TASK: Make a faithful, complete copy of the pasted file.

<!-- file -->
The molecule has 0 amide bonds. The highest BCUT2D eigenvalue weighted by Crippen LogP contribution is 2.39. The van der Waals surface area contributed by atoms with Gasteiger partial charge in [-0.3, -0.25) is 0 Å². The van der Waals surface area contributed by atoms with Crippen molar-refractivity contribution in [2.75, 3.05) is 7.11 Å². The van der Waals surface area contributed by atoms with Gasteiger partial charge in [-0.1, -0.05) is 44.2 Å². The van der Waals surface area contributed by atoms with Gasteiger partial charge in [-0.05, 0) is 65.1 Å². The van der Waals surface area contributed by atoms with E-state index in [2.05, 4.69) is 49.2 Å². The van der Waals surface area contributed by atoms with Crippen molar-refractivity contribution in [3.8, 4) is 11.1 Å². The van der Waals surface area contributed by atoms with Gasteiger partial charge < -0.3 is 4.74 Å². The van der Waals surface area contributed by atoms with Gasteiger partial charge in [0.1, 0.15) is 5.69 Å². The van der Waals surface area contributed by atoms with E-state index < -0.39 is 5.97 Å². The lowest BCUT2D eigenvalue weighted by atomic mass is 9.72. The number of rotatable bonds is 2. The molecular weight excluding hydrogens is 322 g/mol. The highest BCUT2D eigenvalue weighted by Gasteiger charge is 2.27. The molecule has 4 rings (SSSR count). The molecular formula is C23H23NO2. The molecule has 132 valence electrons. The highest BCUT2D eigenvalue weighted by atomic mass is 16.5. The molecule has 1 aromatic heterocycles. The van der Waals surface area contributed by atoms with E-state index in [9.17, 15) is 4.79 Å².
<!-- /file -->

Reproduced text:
The molecule has 0 amide bonds. The highest BCUT2D eigenvalue weighted by Crippen LogP contribution is 2.39. The van der Waals surface area contributed by atoms with Gasteiger partial charge in [-0.3, -0.25) is 0 Å². The van der Waals surface area contributed by atoms with Crippen molar-refractivity contribution in [2.75, 3.05) is 7.11 Å². The van der Waals surface area contributed by atoms with Gasteiger partial charge in [-0.1, -0.05) is 44.2 Å². The van der Waals surface area contributed by atoms with Gasteiger partial charge in [-0.05, 0) is 65.1 Å². The van der Waals surface area contributed by atoms with E-state index in [2.05, 4.69) is 49.2 Å². The van der Waals surface area contributed by atoms with Crippen molar-refractivity contribution in [3.8, 4) is 11.1 Å². The van der Waals surface area contributed by atoms with Gasteiger partial charge < -0.3 is 4.74 Å². The van der Waals surface area contributed by atoms with Gasteiger partial charge in [0.1, 0.15) is 5.69 Å². The van der Waals surface area contributed by atoms with E-state index < -0.39 is 5.97 Å². The lowest BCUT2D eigenvalue weighted by atomic mass is 9.72. The number of rotatable bonds is 2. The molecular weight excluding hydrogens is 322 g/mol. The highest BCUT2D eigenvalue weighted by Gasteiger charge is 2.27. The molecule has 4 rings (SSSR count). The molecular formula is C23H23NO2. The molecule has 132 valence electrons. The highest BCUT2D eigenvalue weighted by atomic mass is 16.5. The molecule has 1 aromatic heterocycles. The van der Waals surface area contributed by atoms with E-state index in [9.17, 15) is 4.79 Å².